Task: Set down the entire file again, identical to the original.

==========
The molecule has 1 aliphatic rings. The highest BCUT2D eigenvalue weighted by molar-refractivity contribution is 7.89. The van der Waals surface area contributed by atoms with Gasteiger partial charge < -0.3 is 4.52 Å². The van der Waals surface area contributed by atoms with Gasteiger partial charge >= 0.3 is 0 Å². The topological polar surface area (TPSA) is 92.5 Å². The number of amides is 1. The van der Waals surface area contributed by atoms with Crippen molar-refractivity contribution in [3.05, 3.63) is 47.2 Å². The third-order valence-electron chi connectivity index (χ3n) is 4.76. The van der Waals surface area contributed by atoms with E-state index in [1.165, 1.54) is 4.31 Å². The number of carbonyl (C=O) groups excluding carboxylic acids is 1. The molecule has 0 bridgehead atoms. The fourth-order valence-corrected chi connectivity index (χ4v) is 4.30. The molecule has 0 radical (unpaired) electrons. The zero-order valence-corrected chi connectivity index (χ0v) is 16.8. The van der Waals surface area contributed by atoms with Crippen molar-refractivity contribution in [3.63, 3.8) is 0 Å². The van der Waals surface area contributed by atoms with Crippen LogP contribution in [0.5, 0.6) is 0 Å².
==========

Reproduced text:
The molecule has 1 aliphatic rings. The highest BCUT2D eigenvalue weighted by molar-refractivity contribution is 7.89. The van der Waals surface area contributed by atoms with Gasteiger partial charge < -0.3 is 4.52 Å². The van der Waals surface area contributed by atoms with Gasteiger partial charge >= 0.3 is 0 Å². The topological polar surface area (TPSA) is 92.5 Å². The number of amides is 1. The van der Waals surface area contributed by atoms with Crippen molar-refractivity contribution in [3.05, 3.63) is 47.2 Å². The third-order valence-electron chi connectivity index (χ3n) is 4.76. The van der Waals surface area contributed by atoms with E-state index in [1.165, 1.54) is 4.31 Å². The number of carbonyl (C=O) groups excluding carboxylic acids is 1. The molecule has 0 bridgehead atoms. The fourth-order valence-corrected chi connectivity index (χ4v) is 4.30. The molecule has 0 radical (unpaired) electrons. The zero-order valence-corrected chi connectivity index (χ0v) is 16.8. The van der Waals surface area contributed by atoms with Crippen molar-refractivity contribution in [3.63, 3.8) is 0 Å². The van der Waals surface area contributed by atoms with Crippen LogP contribution in [0.5, 0.6) is 0 Å².